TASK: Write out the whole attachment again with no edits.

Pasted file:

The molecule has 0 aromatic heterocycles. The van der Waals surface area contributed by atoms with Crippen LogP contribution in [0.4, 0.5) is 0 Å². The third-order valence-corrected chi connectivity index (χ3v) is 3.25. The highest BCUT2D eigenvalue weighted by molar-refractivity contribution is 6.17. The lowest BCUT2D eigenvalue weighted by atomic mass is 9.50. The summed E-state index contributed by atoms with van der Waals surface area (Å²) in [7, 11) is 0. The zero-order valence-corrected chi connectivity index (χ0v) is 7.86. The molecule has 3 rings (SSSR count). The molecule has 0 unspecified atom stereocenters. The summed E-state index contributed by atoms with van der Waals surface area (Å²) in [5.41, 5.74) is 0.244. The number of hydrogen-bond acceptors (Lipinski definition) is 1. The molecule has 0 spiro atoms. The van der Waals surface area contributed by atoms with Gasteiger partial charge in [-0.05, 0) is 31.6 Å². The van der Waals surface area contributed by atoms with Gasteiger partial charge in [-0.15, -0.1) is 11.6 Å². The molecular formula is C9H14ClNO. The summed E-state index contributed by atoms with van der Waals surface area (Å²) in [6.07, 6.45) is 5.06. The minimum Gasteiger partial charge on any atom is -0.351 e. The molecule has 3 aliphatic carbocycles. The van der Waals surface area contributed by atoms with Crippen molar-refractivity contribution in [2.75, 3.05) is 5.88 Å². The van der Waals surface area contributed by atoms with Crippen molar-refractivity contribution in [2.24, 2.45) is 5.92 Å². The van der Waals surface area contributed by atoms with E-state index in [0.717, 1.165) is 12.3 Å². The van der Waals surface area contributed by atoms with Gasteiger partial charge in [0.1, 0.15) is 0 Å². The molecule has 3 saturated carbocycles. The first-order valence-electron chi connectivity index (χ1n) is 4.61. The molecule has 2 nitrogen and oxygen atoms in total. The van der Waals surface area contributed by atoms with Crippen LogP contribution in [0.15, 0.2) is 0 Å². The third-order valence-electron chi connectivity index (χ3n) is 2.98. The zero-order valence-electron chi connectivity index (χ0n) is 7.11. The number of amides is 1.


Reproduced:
The molecule has 0 aromatic heterocycles. The van der Waals surface area contributed by atoms with Crippen LogP contribution in [0.4, 0.5) is 0 Å². The third-order valence-corrected chi connectivity index (χ3v) is 3.25. The highest BCUT2D eigenvalue weighted by molar-refractivity contribution is 6.17. The lowest BCUT2D eigenvalue weighted by atomic mass is 9.50. The summed E-state index contributed by atoms with van der Waals surface area (Å²) in [7, 11) is 0. The zero-order valence-corrected chi connectivity index (χ0v) is 7.86. The molecule has 3 rings (SSSR count). The molecule has 0 unspecified atom stereocenters. The summed E-state index contributed by atoms with van der Waals surface area (Å²) in [5.41, 5.74) is 0.244. The number of hydrogen-bond acceptors (Lipinski definition) is 1. The molecule has 0 spiro atoms. The van der Waals surface area contributed by atoms with Gasteiger partial charge in [-0.05, 0) is 31.6 Å². The van der Waals surface area contributed by atoms with Gasteiger partial charge in [-0.15, -0.1) is 11.6 Å². The molecular formula is C9H14ClNO. The summed E-state index contributed by atoms with van der Waals surface area (Å²) in [6.07, 6.45) is 5.06. The minimum Gasteiger partial charge on any atom is -0.351 e. The molecule has 3 aliphatic carbocycles. The van der Waals surface area contributed by atoms with Crippen molar-refractivity contribution in [2.75, 3.05) is 5.88 Å². The van der Waals surface area contributed by atoms with Crippen molar-refractivity contribution in [2.24, 2.45) is 5.92 Å². The van der Waals surface area contributed by atoms with E-state index in [0.717, 1.165) is 12.3 Å². The van der Waals surface area contributed by atoms with Gasteiger partial charge in [0.1, 0.15) is 0 Å². The molecule has 3 saturated carbocycles. The first-order valence-electron chi connectivity index (χ1n) is 4.61. The molecule has 2 nitrogen and oxygen atoms in total. The van der Waals surface area contributed by atoms with Crippen LogP contribution in [0.15, 0.2) is 0 Å². The third-order valence-electron chi connectivity index (χ3n) is 2.98. The zero-order valence-electron chi connectivity index (χ0n) is 7.11. The number of amides is 1.